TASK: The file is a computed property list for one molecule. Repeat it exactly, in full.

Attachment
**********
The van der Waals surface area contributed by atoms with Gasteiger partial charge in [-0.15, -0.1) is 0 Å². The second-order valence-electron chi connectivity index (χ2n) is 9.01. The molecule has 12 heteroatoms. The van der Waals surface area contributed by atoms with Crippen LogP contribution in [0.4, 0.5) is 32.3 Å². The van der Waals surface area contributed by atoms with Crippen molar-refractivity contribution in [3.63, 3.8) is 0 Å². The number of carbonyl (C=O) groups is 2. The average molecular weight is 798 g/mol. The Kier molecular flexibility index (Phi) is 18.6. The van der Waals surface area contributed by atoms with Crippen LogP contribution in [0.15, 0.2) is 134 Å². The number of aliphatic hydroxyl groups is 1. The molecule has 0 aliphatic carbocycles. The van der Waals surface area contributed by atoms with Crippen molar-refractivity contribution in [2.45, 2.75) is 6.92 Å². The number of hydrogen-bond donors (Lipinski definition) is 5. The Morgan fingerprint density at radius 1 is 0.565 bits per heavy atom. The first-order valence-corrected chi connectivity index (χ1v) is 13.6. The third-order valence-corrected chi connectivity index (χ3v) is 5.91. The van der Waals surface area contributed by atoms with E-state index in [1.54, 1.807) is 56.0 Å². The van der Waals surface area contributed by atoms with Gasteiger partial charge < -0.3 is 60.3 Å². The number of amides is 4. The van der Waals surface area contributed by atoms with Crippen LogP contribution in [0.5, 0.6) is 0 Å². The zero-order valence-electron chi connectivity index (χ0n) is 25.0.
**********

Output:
The van der Waals surface area contributed by atoms with Gasteiger partial charge in [-0.15, -0.1) is 0 Å². The second-order valence-electron chi connectivity index (χ2n) is 9.01. The molecule has 12 heteroatoms. The van der Waals surface area contributed by atoms with Crippen LogP contribution in [0.4, 0.5) is 32.3 Å². The van der Waals surface area contributed by atoms with Crippen molar-refractivity contribution in [3.63, 3.8) is 0 Å². The number of carbonyl (C=O) groups is 2. The average molecular weight is 798 g/mol. The Kier molecular flexibility index (Phi) is 18.6. The van der Waals surface area contributed by atoms with Crippen LogP contribution in [0.15, 0.2) is 134 Å². The number of aliphatic hydroxyl groups is 1. The molecule has 0 aliphatic carbocycles. The van der Waals surface area contributed by atoms with Crippen molar-refractivity contribution in [2.45, 2.75) is 6.92 Å². The number of hydrogen-bond donors (Lipinski definition) is 5. The Morgan fingerprint density at radius 1 is 0.565 bits per heavy atom. The first-order valence-corrected chi connectivity index (χ1v) is 13.6. The third-order valence-corrected chi connectivity index (χ3v) is 5.91. The van der Waals surface area contributed by atoms with E-state index in [1.54, 1.807) is 56.0 Å². The van der Waals surface area contributed by atoms with Gasteiger partial charge < -0.3 is 60.3 Å². The number of amides is 4. The van der Waals surface area contributed by atoms with Crippen LogP contribution in [0.5, 0.6) is 0 Å². The zero-order valence-electron chi connectivity index (χ0n) is 25.0.